The good news: Newborn businesses create more than their share of jobs. The not-so-good news: The business birthrate is slowing. Brian Fallow reports

Young enterprises make a disproportionate contribution to job creation, research by the OECD has found.

Even allowing for the jobs extinguished when young firms fail - as a lot of them do - their net impact on employment growth is greater than their share of employment overall.

In New Zealand's case, young firms - five years old or less - employed about one in every five employees in 2001-09.

Between them they generated 53 per cent of the new jobs. They also accounted for 29 per cent of the jobs lost, but even so, their net contribution of 24 per cent to job creation was disproportionately positive.


That pattern holds good across the 18 countries and 10 years or so in the OECD's study.

It finds that young firms' contribution to net employment growth remained positive during the Great Recession, even though it affected them more severely than older firms, both in terms of job creation and job destruction.

"The drop in their growth rate did not change the fact that young firms remained net job creators even during the crisis," says the report. "Most of the job losses during the crisis took place via contractions in surviving mature businesses rather than via exits of older firms, reflecting the greater weight of older businesses in the economy."

Even in good times, the attrition rate among young firms is high.

Statistics New Zealand's business demography statistics tell us that of the enterprises "born" in 2003, only 27 per cent were still going last year.

Survival rates were highest in the primary sector (agriculture, forestry and mining) at 36 per cent, and utilities (electricity, gas and water) at 35 per cent. The chances of going the distance were lowest in the transport, postal and warehousing sectors, where 21 per cent survived.

Among businesses born in 2003 and afterwards, the four-year survival rate has been remarkably consistent at around 50 per cent. Even among those born in the recession year of 2008, 47 per cent were still around four years later.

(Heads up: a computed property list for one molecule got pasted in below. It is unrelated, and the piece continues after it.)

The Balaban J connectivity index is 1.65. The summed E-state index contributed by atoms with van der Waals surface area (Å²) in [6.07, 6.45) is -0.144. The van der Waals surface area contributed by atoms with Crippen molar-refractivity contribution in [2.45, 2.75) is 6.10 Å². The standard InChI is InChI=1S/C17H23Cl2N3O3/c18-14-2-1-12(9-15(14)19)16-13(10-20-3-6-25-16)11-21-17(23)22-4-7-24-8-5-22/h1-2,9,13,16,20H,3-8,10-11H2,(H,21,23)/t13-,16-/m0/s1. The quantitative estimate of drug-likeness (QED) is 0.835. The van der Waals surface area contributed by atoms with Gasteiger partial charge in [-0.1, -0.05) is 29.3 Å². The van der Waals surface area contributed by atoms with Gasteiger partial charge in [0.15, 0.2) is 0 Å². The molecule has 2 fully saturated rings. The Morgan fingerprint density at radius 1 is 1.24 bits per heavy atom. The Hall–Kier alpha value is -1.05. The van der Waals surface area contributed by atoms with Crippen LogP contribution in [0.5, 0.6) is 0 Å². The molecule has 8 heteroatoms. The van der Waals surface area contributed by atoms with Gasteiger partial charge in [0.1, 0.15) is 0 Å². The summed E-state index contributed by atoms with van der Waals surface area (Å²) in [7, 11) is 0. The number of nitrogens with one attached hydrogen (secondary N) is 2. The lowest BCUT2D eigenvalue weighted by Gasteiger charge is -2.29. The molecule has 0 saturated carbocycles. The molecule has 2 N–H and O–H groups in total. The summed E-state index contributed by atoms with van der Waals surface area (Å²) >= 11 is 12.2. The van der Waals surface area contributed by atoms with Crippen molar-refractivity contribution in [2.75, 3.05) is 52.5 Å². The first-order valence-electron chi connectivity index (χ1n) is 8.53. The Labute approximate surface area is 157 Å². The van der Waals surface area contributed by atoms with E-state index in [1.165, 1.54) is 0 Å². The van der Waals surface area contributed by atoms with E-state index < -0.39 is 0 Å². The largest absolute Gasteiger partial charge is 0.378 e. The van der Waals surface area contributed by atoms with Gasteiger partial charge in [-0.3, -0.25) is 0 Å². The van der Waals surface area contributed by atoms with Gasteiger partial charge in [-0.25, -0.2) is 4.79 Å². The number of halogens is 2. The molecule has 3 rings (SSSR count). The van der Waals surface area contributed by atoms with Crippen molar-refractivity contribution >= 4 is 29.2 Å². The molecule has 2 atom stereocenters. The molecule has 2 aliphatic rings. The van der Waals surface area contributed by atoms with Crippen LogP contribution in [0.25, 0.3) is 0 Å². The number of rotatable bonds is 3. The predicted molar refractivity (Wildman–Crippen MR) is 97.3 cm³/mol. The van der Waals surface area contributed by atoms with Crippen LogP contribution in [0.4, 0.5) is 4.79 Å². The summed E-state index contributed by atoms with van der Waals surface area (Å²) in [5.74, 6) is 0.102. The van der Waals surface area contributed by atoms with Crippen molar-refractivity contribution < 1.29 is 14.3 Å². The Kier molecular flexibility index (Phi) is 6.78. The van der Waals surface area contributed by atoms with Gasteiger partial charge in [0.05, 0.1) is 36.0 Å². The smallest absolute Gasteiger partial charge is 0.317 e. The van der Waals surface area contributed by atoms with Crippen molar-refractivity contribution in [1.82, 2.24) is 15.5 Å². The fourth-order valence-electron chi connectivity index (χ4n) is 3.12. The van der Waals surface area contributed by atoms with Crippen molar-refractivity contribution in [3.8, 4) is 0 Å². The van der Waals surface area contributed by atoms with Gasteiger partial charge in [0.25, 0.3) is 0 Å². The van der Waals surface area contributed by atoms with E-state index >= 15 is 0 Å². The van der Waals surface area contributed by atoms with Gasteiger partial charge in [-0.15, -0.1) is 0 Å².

Larger birth weights (in terms of employee count) increase the chances of survival. "Only one in four non-employing enterprises that started in 2003 survived the full 10 years to 2013," says Statistics NZ. "By comparison almost half the enterprise births in 2003 that had six to 49 employees survived until 2013."

Richard Fabling, one of the New Zealand economists contributing to the OECD study, says there is an "up or out" dynamic.

"There is a baptism of fire. Either you have got a good idea or you don't."

New entrants either record higher than average growth, or they get out of the market.

So why do young firms make such a disproportionate contribution to gross job creation? The reason, the OECD study concludes, is related to their greater experimentation with new technologies, ideas and business models.

The growth of young ventures depends on the ease with which resources, especially labour and capital, can be reallocated, it says, invoking the concept of "creative destruction" associated with the Austrian economist Joseph Schumpeter.

"The restructuring process by which new (more innovative, more productive) production units replace less innovative and less productive ones - known as creative destruction - is reflected in the positive association of job creation and job destruction rates in an economy," it says.

A graph plotting job creation against job destruction rates across countries, years, firm age, firm size and sectors, shows a significant positive correlation between the two.

In New Zealand's case, the enterprise birth rate (the number of births as a percentage of the number of existing enterprises) over the past 10 years has averaged 12.2 per cent. The death rate has been 10.4 per cent. Those numbers are in line with the average rates of 12 and 11 per cent respectively in the OECD study.

But the OECD finds evidence of a clear decline in start-up rates across a wide range of countries.

"During the Great Recession there has been a further decrease in the entry rate of new firms, which was already steadily declining in most countries since the beginning of the last decade," it says.

"Given the importance of firm entry on a host of economic outcomes beyond job creation, for example innovation, competition and productivity, this finding raises particular concerns."

New Zealand's average enterprise birth rate of just over 12 per cent over the past 10 years masks a declining trend: from 16 per cent in 2004 to 9 per cent in 2013, or from 69,000 to 43,000 firms.

Last year was also the fourth successive year in which deaths outnumbered births.

Clearly, the economic cycle has a lot to do with that.

The (February) 2004 year's 16 per cent was the peak for the enterprise birth rate since 2001; two years earlier it had been 12 per cent.

It also coincided with a period when the economy expanded by 5.4 per cent.

The more subdued birth rate over the past four years - 9 or 10 per cent - followed the deepest recession since the 1970s.

But it still leaves open the question whether there are regulatory or other impediments which have a prophylactic effect on the business birthrate, or contribute to a higher infant mortality rate among enterprises than need be.